ASU Electronic Theses and Dissertations
This collection includes most of the ASU Theses and Dissertations from 2011 to present. ASU Theses and Dissertations are available in downloadable PDF format; however, a small percentage of items are under embargo. Information about the dissertations/theses includes degree information, committee members, an abstract, supporting data or media.
In addition to the electronic theses found in the ASU Digital Repository, ASU Theses and Dissertations can be found in the ASU Library Catalog.
Dissertations and Theses granted by Arizona State University are archived and made available through a joint effort of the ASU Graduate College and the ASU Libraries. For more information or questions about this collection contact or visit the Digital Repository ETD Library Guide or contact the ASU Graduate College at firstname.lastname@example.org.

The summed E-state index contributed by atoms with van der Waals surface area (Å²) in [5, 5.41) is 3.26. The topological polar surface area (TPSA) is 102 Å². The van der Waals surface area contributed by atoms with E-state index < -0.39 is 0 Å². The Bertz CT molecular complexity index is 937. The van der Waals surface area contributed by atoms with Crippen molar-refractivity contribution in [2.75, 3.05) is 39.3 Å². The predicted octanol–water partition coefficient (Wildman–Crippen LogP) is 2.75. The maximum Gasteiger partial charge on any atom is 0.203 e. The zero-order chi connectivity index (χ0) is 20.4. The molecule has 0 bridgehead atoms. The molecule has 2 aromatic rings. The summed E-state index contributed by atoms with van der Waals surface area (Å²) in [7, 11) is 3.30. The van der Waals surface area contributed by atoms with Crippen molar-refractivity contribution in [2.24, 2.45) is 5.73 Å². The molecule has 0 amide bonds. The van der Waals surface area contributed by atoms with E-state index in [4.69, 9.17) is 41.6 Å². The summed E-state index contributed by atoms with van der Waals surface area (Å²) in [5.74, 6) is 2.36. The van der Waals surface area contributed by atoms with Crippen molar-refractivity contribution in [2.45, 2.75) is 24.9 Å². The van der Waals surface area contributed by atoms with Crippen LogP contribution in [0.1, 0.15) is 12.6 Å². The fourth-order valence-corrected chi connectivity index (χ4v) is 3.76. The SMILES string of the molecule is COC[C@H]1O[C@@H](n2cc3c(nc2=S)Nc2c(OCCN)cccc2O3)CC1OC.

- 1 English
- 1 Public
Semiconductor device scaling has kept up with Moore's law for the past decades and they have been scaling by a factor of half every one and half years. Every new generation of device technology opens up new opportunities and challenges and especially so for analog design. High speed and low gain is characteristic of these processes and hence a tradeoff that can enable to get back gain by trading speed is crucial. This thesis proposes a solution that increases the speed of sampling of a circuit by a factor of three while reducing the specifications on analog blocks and keeping ...
- Sivakumar, Balasubramanian, Farahani, Bahar Jalali, Garrity, Douglas, et al.
- Created Date